BY BLESSED MHLANGA
FINANCE minister Mthuli Ncube and the Zimbabwe Revenue Authority (Zimra) have been taken to court for double taxation on rice imports.
The matter was filed yesterday at the High Court under case number HC 1035/21 by Vongai Zimudzi, a human rights activist through her lawyer Obey Shava.
She wants government, through any of its agents, to be stopped from collecting value-added tax (VAT) from rice importers, saying this has resulted in prices of rice going up by between 20% and 25%.
“That it be and is hereby declared that all rice (including in husk or husked) semi-milled or milled, broken in packages of less than 25kg and more are VAT exempt from February 22, 2016,” read part of the sought order.
“I make the application not only in regard of my own interests, but generally in the interests of other consumers of rice in Zimbabwe. This application is also made in the public interest because of limitations that have been created with the cost and, therefore, access to rice as a staple food for consumption reaches all consumers of rice in Zimbabwe,” Zimudzi said.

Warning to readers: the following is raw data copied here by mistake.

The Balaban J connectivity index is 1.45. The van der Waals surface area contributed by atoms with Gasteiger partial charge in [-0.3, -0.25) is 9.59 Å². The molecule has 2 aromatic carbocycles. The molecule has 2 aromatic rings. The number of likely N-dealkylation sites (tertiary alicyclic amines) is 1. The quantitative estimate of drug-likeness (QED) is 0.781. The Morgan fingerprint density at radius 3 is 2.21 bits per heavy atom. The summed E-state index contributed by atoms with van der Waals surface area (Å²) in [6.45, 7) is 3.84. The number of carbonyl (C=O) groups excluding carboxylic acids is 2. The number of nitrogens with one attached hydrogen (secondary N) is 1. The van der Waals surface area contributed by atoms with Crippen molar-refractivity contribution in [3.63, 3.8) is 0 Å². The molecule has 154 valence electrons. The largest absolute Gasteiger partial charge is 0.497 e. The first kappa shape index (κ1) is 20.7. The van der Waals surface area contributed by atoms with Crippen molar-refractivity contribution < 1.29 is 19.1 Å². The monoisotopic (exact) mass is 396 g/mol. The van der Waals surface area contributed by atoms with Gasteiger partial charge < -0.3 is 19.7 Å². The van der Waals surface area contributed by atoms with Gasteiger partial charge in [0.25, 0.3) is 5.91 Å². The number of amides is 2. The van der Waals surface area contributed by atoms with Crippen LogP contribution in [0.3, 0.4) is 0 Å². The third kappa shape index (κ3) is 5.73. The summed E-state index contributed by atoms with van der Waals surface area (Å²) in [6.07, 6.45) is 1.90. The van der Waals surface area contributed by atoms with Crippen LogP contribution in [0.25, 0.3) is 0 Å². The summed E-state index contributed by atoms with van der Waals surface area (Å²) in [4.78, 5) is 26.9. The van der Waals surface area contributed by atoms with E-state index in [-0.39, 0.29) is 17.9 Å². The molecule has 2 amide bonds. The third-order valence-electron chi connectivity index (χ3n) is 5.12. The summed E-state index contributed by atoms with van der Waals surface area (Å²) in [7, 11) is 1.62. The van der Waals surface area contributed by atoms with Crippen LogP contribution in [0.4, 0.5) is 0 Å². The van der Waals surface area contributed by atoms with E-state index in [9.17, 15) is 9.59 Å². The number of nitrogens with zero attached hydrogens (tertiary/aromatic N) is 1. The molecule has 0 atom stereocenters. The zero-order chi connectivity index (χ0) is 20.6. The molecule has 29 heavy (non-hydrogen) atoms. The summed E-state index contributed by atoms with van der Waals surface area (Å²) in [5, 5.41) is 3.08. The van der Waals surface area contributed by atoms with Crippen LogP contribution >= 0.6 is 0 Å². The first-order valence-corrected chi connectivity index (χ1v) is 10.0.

She added that in terms of Statutory Instrument 20 of 2017, semi-milled or wholly-milled rice was VAT exempt, yet retailers under the instructions of Zimra were charging the tax.
She further argued that government wanted to backdate its collection of VAT on retailers who have not been charging it over a period of four years, adding that the action could affect consumers as business would simply pass on the cost.
“I have a legitimate fear and apprehension that the intended action by Zimra and Ncube in backdating VAT on rice packages of 25kg and below, which has not been charged on rice for a period of almost four years would contravene my rights to ‘administrative conduct that is lawful, prompt, efficient, reasonable, proportionate, impartial and both substantively and procedurally fair’ in violation of section 68(1) of the Constitution.”